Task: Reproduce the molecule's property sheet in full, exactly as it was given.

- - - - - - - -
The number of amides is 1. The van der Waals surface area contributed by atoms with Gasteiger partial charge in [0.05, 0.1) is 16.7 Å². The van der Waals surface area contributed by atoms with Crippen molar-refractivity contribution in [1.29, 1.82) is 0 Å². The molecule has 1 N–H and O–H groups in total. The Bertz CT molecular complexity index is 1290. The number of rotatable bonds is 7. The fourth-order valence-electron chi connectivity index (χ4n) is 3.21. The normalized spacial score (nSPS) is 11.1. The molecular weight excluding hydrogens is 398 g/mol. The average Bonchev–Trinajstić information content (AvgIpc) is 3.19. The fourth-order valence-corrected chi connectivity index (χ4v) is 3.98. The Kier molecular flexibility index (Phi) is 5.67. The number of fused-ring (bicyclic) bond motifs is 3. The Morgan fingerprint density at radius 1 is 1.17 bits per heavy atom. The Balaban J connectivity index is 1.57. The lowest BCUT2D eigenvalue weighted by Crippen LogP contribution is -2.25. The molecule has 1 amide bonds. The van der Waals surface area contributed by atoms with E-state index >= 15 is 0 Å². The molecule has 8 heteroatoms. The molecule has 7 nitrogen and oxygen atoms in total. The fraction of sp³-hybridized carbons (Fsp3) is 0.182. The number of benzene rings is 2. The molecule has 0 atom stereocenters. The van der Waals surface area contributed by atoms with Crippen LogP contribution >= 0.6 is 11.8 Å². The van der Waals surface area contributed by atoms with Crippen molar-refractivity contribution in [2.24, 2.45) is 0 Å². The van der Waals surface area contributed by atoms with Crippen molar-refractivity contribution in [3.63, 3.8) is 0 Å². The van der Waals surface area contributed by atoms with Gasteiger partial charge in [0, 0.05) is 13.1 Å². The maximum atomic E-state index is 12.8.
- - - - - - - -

The number of amides is 1. The van der Waals surface area contributed by atoms with Gasteiger partial charge in [0.05, 0.1) is 16.7 Å². The van der Waals surface area contributed by atoms with Crippen molar-refractivity contribution in [1.29, 1.82) is 0 Å². The molecule has 1 N–H and O–H groups in total. The Bertz CT molecular complexity index is 1290. The number of rotatable bonds is 7. The fourth-order valence-electron chi connectivity index (χ4n) is 3.21. The normalized spacial score (nSPS) is 11.1. The molecular weight excluding hydrogens is 398 g/mol. The average Bonchev–Trinajstić information content (AvgIpc) is 3.19. The fourth-order valence-corrected chi connectivity index (χ4v) is 3.98. The Kier molecular flexibility index (Phi) is 5.67. The number of fused-ring (bicyclic) bond motifs is 3. The Morgan fingerprint density at radius 1 is 1.17 bits per heavy atom. The Balaban J connectivity index is 1.57. The lowest BCUT2D eigenvalue weighted by Crippen LogP contribution is -2.25. The molecule has 1 amide bonds. The van der Waals surface area contributed by atoms with E-state index >= 15 is 0 Å². The molecule has 8 heteroatoms. The molecule has 7 nitrogen and oxygen atoms in total. The fraction of sp³-hybridized carbons (Fsp3) is 0.182. The number of benzene rings is 2. The molecule has 0 atom stereocenters. The van der Waals surface area contributed by atoms with Crippen LogP contribution >= 0.6 is 11.8 Å². The van der Waals surface area contributed by atoms with Crippen molar-refractivity contribution in [2.24, 2.45) is 0 Å². The van der Waals surface area contributed by atoms with Crippen molar-refractivity contribution in [3.63, 3.8) is 0 Å². The van der Waals surface area contributed by atoms with Gasteiger partial charge in [0, 0.05) is 13.1 Å². The maximum atomic E-state index is 12.8.